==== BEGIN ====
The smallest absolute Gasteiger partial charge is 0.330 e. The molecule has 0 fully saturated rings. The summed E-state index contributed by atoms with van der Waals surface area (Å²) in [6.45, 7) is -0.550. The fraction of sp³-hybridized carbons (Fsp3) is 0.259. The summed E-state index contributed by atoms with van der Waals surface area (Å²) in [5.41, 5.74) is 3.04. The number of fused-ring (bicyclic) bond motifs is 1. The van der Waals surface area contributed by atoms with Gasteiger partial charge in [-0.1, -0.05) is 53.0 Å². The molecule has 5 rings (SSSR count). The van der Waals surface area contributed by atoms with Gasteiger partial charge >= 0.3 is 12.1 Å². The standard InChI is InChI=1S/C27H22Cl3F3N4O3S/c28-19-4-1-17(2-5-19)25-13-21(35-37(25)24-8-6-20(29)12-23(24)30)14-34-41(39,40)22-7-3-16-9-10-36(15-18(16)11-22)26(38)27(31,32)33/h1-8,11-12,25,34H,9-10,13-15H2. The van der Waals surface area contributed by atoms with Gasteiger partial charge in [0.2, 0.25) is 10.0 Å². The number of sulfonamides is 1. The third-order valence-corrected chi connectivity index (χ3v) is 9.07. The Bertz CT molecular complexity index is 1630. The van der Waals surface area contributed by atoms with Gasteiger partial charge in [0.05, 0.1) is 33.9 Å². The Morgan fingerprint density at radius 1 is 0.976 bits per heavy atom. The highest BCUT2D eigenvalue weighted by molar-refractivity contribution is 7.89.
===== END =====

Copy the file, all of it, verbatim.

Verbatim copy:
The smallest absolute Gasteiger partial charge is 0.330 e. The molecule has 0 fully saturated rings. The summed E-state index contributed by atoms with van der Waals surface area (Å²) in [6.45, 7) is -0.550. The fraction of sp³-hybridized carbons (Fsp3) is 0.259. The summed E-state index contributed by atoms with van der Waals surface area (Å²) in [5.41, 5.74) is 3.04. The number of fused-ring (bicyclic) bond motifs is 1. The van der Waals surface area contributed by atoms with Gasteiger partial charge in [-0.1, -0.05) is 53.0 Å². The molecule has 5 rings (SSSR count). The van der Waals surface area contributed by atoms with Gasteiger partial charge >= 0.3 is 12.1 Å². The standard InChI is InChI=1S/C27H22Cl3F3N4O3S/c28-19-4-1-17(2-5-19)25-13-21(35-37(25)24-8-6-20(29)12-23(24)30)14-34-41(39,40)22-7-3-16-9-10-36(15-18(16)11-22)26(38)27(31,32)33/h1-8,11-12,25,34H,9-10,13-15H2. The van der Waals surface area contributed by atoms with Gasteiger partial charge in [0.2, 0.25) is 10.0 Å². The number of sulfonamides is 1. The third-order valence-corrected chi connectivity index (χ3v) is 9.07. The Bertz CT molecular complexity index is 1630. The van der Waals surface area contributed by atoms with Gasteiger partial charge in [0.05, 0.1) is 33.9 Å². The Morgan fingerprint density at radius 1 is 0.976 bits per heavy atom. The highest BCUT2D eigenvalue weighted by molar-refractivity contribution is 7.89.